What do I mean, by “indisputably better” ? Well, there is obviously no “clear-cut” criterion, and individual cases may be different, but, for example, I do not see how one can be blamed for opting for a permanent position that materializes after a temporary one has been accepted . In some cases, a prestigious fellowship (i.e., a term appointment), coming with much greater visibility and a much higher salary, could also be regarded as “indisputably better” than another term appointment (e.g., a postdoctoral position). In these cases, no reasonable person can try to shame a job seeker for changing her mind.
Job offerers acting as if this amounted to “playing games”, “betrayal”, “sneakiness”, “double-facedness” and similar nonsense, are delusional, and deserve to be ridiculed and/or ignored. Job seekers need not worry about future retaliation. In the highly unlikely event of such delusional job offerers trying to exact revenge, by badmouthing job seekers to colleagues and peers, they will only make themselves look stupid. No one will take them seriously. Trust me on this one .
Now, does that mean that, as far as the job seeker is concerned, “anything goes” ? That since a job seeker is in a weak position, then one should be unscrupulous and ruthless ? That it is OK, for example, to commit verbally to accepting a bunch of offers, knowing that in the end only one will be actually taken ? Of course not. In particular, the following is not acceptable:
The above behaviour is unacceptable because it can cost jobs to others. So, by all means try to do what is best for you, but do not forget your fellow job seekers.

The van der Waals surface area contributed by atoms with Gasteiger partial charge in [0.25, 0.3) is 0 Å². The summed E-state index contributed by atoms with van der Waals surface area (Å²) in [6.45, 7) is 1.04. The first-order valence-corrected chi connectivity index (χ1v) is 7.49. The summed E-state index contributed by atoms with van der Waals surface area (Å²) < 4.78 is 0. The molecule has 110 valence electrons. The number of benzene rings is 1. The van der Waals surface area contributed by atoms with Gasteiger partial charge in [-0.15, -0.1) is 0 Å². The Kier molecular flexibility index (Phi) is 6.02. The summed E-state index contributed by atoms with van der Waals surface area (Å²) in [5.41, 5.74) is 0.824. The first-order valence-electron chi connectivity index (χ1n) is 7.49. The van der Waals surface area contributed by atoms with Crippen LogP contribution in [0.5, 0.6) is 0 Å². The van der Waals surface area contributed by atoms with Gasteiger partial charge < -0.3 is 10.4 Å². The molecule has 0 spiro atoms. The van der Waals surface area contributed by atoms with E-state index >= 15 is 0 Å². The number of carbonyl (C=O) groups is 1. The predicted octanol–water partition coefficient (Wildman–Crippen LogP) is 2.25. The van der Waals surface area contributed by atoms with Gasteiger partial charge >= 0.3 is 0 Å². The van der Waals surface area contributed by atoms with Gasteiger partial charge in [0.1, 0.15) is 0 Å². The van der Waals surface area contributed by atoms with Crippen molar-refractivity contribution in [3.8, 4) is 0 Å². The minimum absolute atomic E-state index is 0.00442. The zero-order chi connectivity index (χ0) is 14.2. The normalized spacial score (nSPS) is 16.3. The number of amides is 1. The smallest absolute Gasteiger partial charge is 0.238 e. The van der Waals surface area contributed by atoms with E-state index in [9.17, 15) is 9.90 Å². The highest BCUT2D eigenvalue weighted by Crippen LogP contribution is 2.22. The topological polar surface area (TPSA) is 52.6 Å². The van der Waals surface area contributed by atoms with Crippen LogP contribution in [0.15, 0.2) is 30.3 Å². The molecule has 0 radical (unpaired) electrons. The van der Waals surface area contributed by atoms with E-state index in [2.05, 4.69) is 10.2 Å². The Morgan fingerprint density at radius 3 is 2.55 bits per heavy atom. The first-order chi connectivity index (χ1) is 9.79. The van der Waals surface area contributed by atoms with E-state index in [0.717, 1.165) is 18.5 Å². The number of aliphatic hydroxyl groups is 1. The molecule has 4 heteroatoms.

In the case of an offer for a permanent post, coming concurrently to the acceptance of a temporary (postdoctoral) position, it is usually the case that the candidate can negotiate the deferment of the start date for the permanent job, in order to honour the commitment made to the person whose postdoctoral offer was accepted. Typically, one can be a postdoc for one year and then start on the permanent job. If that is not possible, for whatever reason, a decision of the candidate of forgoing the postdoctoral opportunity in favour of the permanent one must be accepted as legitimate, in any circumstance.
 Should a candidate mention to prospective employer A, that she has submitted applications for positions that would have to be preferred to the one offered by A, but are likely not going to materialize ? This is a tough one, and largely a matter of opinions. I personally do not recommend that of my advisees. There is no certainty in life — one is constantly playing the probability game. Anything that a job seeker should honestly regard as unlikely, ned not be mentioned. In my view, the academic path being as difficult, the job market being as brutal as they are, it must be always understood that an aspiring young scholar has the primary responsibility of finding a permanent post, and that implies exploring all possible paths, including those that may seem like “long shots”.
 What does “some time” mean ? I think that in the vast majority of cases, two to three weeks is adequate.